Internet with ?push?

Last Tuesday I was able to express an opinion which has been obsessing me lately in a seminar organised by Diario Financiero in Santiago de Chile regarding online loyalty, and that is the need to reconsider the approach of our online presences so that they can include different mechanisms by which ? always with the client?s permission ? it is the Internet which, via RSS or e-mail, contacts the user instead of waiting for the user to contact us.

This becomes clear if we look at 3, very specific examples:

-When an airline company automatically sends us an e-mail on the very day of our flight with last-minute information and advice on flying.

-When a bank automatically sends us an e-mail or an SMS every time our salaries are paid in.

-When our insurance company sends us an e-mail a few weeks before the policy is due for renewal.

So far, we have thought too much in terms of the webpage and very little about the intelligent and automatic use of e-mail ?and our explicit permission- to develop a closer relationship with our users.

And what has all this got to do with persuadability? A lot, if we think that, on the one hand, we need to get our clients’ details but on the other ask their permission to send them relevant and intelligent messages. And we have had about enough of newsletter with information that the user does not want to read sent every so often and offers that do not always generate the interest we would like them to.

7 pieces of advice that I developed in the presentation I gave and which you will find here.

1. Put all the energy of your website into getting my permission to start a relationship with you (like most of the Presidential candidates – specifically the John Edwards website ? who understand how important it is to get an e-mail address to develop a contact schedule).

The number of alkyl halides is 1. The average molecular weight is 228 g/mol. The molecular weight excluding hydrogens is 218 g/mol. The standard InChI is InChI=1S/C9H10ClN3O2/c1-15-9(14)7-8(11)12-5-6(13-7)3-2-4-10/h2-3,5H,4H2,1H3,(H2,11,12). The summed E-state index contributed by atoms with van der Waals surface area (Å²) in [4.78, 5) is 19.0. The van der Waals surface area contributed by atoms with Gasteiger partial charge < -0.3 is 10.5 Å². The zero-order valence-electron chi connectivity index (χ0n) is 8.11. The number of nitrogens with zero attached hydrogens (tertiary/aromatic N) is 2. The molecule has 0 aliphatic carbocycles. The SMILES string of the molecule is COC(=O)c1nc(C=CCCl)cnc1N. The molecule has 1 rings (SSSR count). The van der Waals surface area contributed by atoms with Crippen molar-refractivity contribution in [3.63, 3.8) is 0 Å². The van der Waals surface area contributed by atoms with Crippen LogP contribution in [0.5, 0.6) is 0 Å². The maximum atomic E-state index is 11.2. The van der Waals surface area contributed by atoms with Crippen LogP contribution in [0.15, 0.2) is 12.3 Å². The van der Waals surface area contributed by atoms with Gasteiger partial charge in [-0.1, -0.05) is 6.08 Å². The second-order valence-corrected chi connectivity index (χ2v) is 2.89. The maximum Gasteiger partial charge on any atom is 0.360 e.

2. Invite me to do so all the time, like Campaign Monitor does at the end of each and every one of its webpages, and make me believe it will only take a few seconds and start with the important thing: the e-mail address.

3. Be persuasive. Sell throughout the entire process

4. Start the ?push? right when the user registers, suggesting alternative content and periodicity with which I can contact you.

5. Make it clear to me that it is easy and quick to stop receiving e-mails (less than 1 minute)

6. Suggest that the user puts the address from which you will be sending your e-mails in their Contacts, to avoid you being classified as spam.

7. Go further than the monthly or weekly newsletter, go further than simply sending offers: make your website intelligent. Overstock sends you an e-mail listing the products you left in your shopping basket when you did not complete the purchase and when you are a store client.

Por si te perdiste estos imprescindibles

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